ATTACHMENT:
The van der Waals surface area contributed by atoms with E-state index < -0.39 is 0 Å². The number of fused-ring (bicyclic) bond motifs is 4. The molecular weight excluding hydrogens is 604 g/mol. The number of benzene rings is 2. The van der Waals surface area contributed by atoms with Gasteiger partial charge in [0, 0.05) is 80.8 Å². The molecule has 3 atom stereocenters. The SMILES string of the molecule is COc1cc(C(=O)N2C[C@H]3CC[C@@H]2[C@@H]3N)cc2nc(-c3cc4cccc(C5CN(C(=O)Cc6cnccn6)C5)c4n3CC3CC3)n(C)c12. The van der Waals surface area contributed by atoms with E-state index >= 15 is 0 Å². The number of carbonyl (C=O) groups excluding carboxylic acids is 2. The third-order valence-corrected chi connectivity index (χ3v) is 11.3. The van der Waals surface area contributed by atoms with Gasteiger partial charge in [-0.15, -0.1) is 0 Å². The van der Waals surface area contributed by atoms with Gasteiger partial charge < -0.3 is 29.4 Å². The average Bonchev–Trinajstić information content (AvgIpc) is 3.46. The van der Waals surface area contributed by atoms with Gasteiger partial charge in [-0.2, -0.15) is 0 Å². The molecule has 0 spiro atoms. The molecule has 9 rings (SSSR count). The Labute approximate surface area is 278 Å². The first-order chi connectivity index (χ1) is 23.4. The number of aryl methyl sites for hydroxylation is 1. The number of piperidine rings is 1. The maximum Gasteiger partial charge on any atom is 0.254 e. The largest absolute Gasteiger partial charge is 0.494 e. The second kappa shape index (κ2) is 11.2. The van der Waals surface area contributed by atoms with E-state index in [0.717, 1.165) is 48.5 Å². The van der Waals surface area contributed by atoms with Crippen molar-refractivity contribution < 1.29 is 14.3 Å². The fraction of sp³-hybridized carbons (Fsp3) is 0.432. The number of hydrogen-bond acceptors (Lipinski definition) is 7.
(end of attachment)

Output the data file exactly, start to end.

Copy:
The van der Waals surface area contributed by atoms with E-state index < -0.39 is 0 Å². The number of fused-ring (bicyclic) bond motifs is 4. The molecular weight excluding hydrogens is 604 g/mol. The number of benzene rings is 2. The van der Waals surface area contributed by atoms with Gasteiger partial charge in [0, 0.05) is 80.8 Å². The molecule has 3 atom stereocenters. The SMILES string of the molecule is COc1cc(C(=O)N2C[C@H]3CC[C@@H]2[C@@H]3N)cc2nc(-c3cc4cccc(C5CN(C(=O)Cc6cnccn6)C5)c4n3CC3CC3)n(C)c12. The van der Waals surface area contributed by atoms with E-state index >= 15 is 0 Å². The number of carbonyl (C=O) groups excluding carboxylic acids is 2. The third-order valence-corrected chi connectivity index (χ3v) is 11.3. The van der Waals surface area contributed by atoms with Gasteiger partial charge in [-0.15, -0.1) is 0 Å². The van der Waals surface area contributed by atoms with Gasteiger partial charge < -0.3 is 29.4 Å². The average Bonchev–Trinajstić information content (AvgIpc) is 3.46. The van der Waals surface area contributed by atoms with Gasteiger partial charge in [-0.2, -0.15) is 0 Å². The molecule has 0 spiro atoms. The molecule has 9 rings (SSSR count). The Labute approximate surface area is 278 Å². The first-order chi connectivity index (χ1) is 23.4. The number of aryl methyl sites for hydroxylation is 1. The number of piperidine rings is 1. The maximum Gasteiger partial charge on any atom is 0.254 e. The largest absolute Gasteiger partial charge is 0.494 e. The second kappa shape index (κ2) is 11.2. The van der Waals surface area contributed by atoms with E-state index in [0.717, 1.165) is 48.5 Å². The van der Waals surface area contributed by atoms with Crippen molar-refractivity contribution < 1.29 is 14.3 Å². The fraction of sp³-hybridized carbons (Fsp3) is 0.432. The number of hydrogen-bond acceptors (Lipinski definition) is 7.